Greg Ip points out that the tariffs the Trump administration plans to enact on Chinese goods are not a preemptive strike. China has been engaged in predatory trade practices for years. This is well worth a full read and helps to put the tariffs into perspective .
If there’s a trade war between the U.S. and China, don’t blame Donald Trump : China started it long before he became president.
Even free traders and internationalists agree China’s predatory trade practices—which include forcing U.S. business to transfer valuable technology to Chinese firms and restricting access to Chinese markets—are undermining both its partners and the trading system.
Mr. Trump’s China crackdown is risky, but it’s on firmer legal, political and economic ground than many of his other trade complaints, for several reasons.
- These products are different:The classic case for free trade predicts that each country specializes where it has a comparative advantage, lowering costs and raising incomes for everyone. If China subsidizes exports of steel to the U.S., in theory the U.S. still benefits because consumers and steel-using industries will have lower costs, and while some steel jobs will disappear, more productive jobs elsewhere will take their place.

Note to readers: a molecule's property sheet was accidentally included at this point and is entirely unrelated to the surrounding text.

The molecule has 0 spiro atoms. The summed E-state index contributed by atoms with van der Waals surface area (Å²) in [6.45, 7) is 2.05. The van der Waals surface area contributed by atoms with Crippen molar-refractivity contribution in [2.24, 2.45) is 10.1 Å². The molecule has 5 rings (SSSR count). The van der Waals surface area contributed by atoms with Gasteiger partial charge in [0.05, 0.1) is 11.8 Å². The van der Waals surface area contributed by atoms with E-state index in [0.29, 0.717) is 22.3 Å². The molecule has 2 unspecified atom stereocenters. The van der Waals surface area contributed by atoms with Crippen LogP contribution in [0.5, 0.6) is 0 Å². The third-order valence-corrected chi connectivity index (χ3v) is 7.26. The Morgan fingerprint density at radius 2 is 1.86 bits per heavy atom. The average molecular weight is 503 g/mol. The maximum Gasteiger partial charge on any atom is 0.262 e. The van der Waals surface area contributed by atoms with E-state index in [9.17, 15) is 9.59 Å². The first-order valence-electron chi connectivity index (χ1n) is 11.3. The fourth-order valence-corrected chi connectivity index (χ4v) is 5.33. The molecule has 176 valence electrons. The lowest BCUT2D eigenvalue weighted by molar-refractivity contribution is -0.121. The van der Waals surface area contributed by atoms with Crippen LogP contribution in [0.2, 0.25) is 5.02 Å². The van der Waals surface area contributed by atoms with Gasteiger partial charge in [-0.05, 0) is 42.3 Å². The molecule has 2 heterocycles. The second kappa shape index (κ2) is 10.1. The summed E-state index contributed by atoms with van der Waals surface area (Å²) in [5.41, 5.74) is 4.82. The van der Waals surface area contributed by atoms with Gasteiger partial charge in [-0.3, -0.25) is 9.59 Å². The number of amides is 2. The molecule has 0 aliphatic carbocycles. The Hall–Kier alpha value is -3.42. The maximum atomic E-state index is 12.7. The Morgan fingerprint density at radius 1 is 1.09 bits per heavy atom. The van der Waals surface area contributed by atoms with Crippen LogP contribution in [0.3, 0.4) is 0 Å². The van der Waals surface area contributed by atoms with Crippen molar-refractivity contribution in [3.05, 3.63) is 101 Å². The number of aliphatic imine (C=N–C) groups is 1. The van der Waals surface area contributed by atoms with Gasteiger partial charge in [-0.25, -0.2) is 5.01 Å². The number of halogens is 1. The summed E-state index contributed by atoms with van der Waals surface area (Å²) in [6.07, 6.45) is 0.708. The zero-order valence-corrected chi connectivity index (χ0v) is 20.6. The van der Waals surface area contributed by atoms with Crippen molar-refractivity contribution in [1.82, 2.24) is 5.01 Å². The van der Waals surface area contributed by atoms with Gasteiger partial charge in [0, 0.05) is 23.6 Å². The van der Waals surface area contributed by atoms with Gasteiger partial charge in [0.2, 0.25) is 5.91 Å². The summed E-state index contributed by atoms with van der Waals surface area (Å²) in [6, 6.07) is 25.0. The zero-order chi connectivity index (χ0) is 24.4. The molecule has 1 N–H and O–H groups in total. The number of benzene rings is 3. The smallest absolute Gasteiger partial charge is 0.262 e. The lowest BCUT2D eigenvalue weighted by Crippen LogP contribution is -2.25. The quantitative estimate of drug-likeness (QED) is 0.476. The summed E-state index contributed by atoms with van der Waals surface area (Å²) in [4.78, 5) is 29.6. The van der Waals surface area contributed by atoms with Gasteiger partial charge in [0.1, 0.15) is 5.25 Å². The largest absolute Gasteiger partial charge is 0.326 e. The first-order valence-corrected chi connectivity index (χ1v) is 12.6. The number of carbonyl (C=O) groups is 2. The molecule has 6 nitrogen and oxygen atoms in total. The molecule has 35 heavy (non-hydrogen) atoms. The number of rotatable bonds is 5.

But starting in the 1980s, economists recognized that comparative advantage couldn’t explain success in many industries such as commercial jetliners, microprocessors and software. These industries are difficult for competitors to enter because of steep costs for research and development, previously established technical standards, increasing returns to scale (costs drop the more you sell), and network effects (the more customers use the product, the more valuable it becomes).
Read more here.
Jeremy Jones, CFA
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